Bruce Alberts, a prominent biochemist with a strong commitment to the improvement of science and mathematics education, was awarded the National Medal of Science by President Barack Obama in 2014. Dr. Alberts served as Editor-in-Chief of Science (2009-2013) and as one of the first three United States Science Envoys (2009-2011). He is now the Chancellor’s Leadership Chair in Biochemistry and Biophysics for Science and Education at the University of California, San Francisco, to which he returned after serving two six-year terms as the president of the National Academy of Sciences (NAS).
During his tenure at the NAS, Alberts was instrumental in developing the landmark National Science Education standards that have been implemented in school systems nationwide. The type of “science as inquiry” teaching we need, says Alberts, emphasizes “logical, hands-on problem solving, and it insists on having evidence for claims that can be confirmed by others. It requires work in cooperative groups, where those with different types of talents can discover them – developing self confidence and an ability to communicate effectively with others.”
Alberts is also noted as one of the original authors of The Molecular Biology of the Cell, a preeminent textbook in the field soon to be in its sixth edition. For the period 2000 to 2009, he served as the co-chair of the InterAcademy Council, a new organization in Amsterdam governed by the presidents of 15 national academies of sciences and established to provide scientific advice to the world.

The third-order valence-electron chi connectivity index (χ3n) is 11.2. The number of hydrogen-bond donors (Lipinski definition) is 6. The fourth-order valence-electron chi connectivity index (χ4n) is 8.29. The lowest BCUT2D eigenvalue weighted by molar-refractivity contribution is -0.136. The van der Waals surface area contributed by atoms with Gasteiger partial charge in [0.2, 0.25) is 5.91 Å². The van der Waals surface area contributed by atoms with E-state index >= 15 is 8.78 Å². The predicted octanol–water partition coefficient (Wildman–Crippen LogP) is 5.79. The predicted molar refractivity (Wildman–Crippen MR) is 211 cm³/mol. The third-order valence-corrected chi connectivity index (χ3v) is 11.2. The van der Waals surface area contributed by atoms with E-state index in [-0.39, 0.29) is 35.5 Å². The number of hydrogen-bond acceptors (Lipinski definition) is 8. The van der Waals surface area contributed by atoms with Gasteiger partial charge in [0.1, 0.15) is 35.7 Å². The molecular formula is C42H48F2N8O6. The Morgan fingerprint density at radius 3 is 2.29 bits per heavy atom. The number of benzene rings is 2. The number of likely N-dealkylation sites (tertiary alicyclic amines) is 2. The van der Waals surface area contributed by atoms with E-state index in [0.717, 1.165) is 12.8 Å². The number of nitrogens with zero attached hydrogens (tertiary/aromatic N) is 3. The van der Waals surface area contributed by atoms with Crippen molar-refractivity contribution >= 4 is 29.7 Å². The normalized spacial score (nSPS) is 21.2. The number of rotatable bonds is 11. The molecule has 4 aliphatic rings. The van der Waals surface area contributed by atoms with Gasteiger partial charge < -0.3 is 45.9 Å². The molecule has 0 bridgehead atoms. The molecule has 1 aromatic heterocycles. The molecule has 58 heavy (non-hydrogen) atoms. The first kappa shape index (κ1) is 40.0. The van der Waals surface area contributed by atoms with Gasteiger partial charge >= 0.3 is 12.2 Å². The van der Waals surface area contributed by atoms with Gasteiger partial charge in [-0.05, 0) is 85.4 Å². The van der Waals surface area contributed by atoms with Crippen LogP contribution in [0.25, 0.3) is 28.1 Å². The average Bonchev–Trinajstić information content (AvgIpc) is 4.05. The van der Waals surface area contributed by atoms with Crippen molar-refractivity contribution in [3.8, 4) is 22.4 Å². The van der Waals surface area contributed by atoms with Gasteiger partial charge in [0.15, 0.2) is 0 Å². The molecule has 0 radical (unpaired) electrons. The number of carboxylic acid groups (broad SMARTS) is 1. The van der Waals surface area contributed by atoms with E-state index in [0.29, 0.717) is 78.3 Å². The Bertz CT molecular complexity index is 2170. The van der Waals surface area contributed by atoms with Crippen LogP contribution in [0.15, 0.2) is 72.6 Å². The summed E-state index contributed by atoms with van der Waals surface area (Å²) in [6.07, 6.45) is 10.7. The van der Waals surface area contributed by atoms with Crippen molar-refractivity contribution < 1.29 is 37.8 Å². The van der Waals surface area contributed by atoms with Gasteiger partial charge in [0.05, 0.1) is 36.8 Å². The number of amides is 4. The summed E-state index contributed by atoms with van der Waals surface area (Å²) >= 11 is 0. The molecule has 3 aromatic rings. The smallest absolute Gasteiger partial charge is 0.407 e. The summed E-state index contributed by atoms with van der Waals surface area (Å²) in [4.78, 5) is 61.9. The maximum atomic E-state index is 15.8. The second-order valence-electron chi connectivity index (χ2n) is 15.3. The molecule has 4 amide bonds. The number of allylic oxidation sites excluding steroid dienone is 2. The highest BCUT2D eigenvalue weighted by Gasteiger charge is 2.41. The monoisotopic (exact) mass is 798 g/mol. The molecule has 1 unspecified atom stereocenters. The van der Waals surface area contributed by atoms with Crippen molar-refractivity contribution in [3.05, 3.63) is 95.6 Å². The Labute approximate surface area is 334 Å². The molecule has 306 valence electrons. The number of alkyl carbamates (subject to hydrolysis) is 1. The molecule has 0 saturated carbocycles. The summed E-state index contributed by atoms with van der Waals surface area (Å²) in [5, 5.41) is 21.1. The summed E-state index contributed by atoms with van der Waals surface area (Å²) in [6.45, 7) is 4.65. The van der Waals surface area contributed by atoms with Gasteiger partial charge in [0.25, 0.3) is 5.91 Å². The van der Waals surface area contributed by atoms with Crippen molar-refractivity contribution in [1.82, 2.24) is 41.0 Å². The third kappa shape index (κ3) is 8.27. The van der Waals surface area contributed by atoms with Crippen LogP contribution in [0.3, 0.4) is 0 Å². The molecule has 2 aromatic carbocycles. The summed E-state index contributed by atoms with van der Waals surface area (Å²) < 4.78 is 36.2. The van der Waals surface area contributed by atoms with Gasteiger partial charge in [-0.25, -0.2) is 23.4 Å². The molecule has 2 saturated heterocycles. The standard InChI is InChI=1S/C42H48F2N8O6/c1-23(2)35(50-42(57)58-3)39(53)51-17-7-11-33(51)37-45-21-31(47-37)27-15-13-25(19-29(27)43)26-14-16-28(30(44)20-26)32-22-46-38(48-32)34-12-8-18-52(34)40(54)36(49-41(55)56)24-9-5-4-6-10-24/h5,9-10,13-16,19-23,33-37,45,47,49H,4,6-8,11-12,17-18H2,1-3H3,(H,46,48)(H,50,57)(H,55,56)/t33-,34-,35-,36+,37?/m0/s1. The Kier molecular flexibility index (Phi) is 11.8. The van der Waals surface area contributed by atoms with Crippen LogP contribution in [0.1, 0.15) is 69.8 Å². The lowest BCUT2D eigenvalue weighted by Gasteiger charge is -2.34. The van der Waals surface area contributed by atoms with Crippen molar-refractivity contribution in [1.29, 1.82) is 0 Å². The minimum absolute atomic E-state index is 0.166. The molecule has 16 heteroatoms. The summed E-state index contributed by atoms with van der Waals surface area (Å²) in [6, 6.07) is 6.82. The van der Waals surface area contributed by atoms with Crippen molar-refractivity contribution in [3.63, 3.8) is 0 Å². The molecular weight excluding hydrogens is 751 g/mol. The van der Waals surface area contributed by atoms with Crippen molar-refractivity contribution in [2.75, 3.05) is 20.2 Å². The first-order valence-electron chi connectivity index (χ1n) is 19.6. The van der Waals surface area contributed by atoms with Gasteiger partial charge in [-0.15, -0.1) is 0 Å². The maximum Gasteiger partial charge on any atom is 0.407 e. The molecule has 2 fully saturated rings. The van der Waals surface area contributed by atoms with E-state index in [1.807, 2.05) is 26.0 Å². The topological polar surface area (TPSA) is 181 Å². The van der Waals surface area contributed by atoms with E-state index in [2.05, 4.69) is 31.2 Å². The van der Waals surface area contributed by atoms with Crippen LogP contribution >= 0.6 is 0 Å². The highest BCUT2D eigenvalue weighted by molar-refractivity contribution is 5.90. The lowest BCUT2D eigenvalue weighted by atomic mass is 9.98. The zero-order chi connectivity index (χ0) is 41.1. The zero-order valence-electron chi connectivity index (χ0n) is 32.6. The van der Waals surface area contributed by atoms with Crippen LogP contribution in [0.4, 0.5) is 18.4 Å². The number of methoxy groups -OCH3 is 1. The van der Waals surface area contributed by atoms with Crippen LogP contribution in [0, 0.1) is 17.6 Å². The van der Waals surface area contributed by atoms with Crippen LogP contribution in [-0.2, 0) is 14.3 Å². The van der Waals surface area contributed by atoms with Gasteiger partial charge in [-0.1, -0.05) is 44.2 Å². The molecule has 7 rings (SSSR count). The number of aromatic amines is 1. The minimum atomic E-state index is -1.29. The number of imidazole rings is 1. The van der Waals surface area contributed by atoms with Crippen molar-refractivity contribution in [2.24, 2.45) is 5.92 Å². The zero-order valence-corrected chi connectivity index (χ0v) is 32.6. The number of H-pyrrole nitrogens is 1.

Committed in his international work to the promotion of the “creativity, openness and tolerance that are inherent to science,” Alberts believes that “scientists all around the world must now band together to help create more rational, scientifically-based societies that find dogmatism intolerable.”
Widely recognized for his work in the fields of biochemistry and molecular biology, Alberts has earned many honors and awards, including 16 honorary degrees. He currently serves on the advisory boards of more than 25 non-profit institutions, including the Gordon and Betty Moore Foundation.